One of the hardest things about being a mommy – or probably, a parent, but since I’m a mommy I’m focusing on that – is learning to let go. Certainly, that term means different things at different stages, but I’m just now getting to the point (since my oldest is five) where this is actually becoming an issue. Before, she was pretty dependent on me for everything, and that was okay. That was how it should be.
Then she started preschool and decided that she didn’t need Mommy to help her with much of anything anymore. Sometimes she’s not quite right, but sometimes she is. And I’m still trying to find the balance between the two.
Last weekend, we went to a birthday/swim party for one of her preschool friends. They had a “big” four-foot-deep pool. It was deeper water than she’d ever been in before, but all the other kids had moved over to the big pool, so she wanted to give it a try (with floaties on her arms and an inflatable ring around her waist to hold her up). But she wanted me holding her while she went into the pool. So, I held her and lowered her into the water, and she screamed in terror and begged to be pulled back up, and I pulled her back up to safety. Then, she asked to be put back down into the water, so I lowered her down into the pool again, and again she screamed in terror, so I pulled her back up. The third time, though, I lowered her into the water, and she said, “Let go, Mommy.” And I did.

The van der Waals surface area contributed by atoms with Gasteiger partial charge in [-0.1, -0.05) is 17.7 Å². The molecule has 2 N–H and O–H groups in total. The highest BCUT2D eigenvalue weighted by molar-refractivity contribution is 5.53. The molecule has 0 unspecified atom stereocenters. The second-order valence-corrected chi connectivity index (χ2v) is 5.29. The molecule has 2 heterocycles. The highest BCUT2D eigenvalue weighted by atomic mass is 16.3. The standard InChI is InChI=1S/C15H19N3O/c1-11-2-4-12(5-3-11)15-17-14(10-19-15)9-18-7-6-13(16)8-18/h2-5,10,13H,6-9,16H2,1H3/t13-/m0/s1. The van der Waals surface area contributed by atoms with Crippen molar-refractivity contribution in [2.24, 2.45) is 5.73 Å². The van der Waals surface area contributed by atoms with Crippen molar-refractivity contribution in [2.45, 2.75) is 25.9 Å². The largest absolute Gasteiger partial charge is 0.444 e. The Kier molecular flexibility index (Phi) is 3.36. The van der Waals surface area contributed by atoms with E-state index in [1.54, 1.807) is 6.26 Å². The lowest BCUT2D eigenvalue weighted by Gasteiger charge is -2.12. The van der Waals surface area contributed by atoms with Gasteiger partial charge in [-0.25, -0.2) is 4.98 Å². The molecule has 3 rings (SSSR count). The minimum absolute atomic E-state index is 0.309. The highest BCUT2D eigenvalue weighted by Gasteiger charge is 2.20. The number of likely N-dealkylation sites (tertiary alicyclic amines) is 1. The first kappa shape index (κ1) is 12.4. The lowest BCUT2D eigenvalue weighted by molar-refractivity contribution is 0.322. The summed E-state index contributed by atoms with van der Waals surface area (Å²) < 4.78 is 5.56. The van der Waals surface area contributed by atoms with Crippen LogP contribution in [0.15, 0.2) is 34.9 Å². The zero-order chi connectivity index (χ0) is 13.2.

She had a blast! She swam from one side of the pool to the other and back again, and she giggled the whole time. And it did this mommy’s heart good to see her overcome her fear and discover something new that she enjoyed doing.
Fast forward a week: We were at the playground at the zoo, and they had this thing there (I don’t even know what it’s called) with poles and wobbly steps that you can walk across like a bridge. Again, my little girl saw other kids enjoying this, so she wanted to try it too. I helped her across for the first several times she did it – even holding the poles closer together to move the steps, so she wouldn’t have as far to step – but when it was time to go, she begged to do it one more time. Then, she said those dreaded (for me, anyway) words, “Let go, Mommy.” So, I did, and she went across that thing all by herself (I didn’t even have to hold the steps closer together).
The look of pride and accomplishment was more than worth any little bit of disappoint I felt that my little girl is, in fact, growing up…and she’s becoming more and more independent. This, I understand, is the goal of parenting – to raise these kids so that they can go out and live productive lives on their own – but it doesn’t make it any easier for the parents, who keep remembering and picturing little helpless infants in cribs. Am I right?
And it struck me: How very different is our parenting goal from our Heavenly Father’s parenting goal. Our goal is to teach our children to be independent of us; His is to teach us to be dependent on Him. Praise God, He never lets go (see Joshua 1:5, among many others). And we need to teach our children to depend on God, as much as we need to remind ourselves daily to depend on Him, as well. This is just one of the truths about God I’ve been blessed to learn through my parenting of my own children. I’m sure there will be many more to come!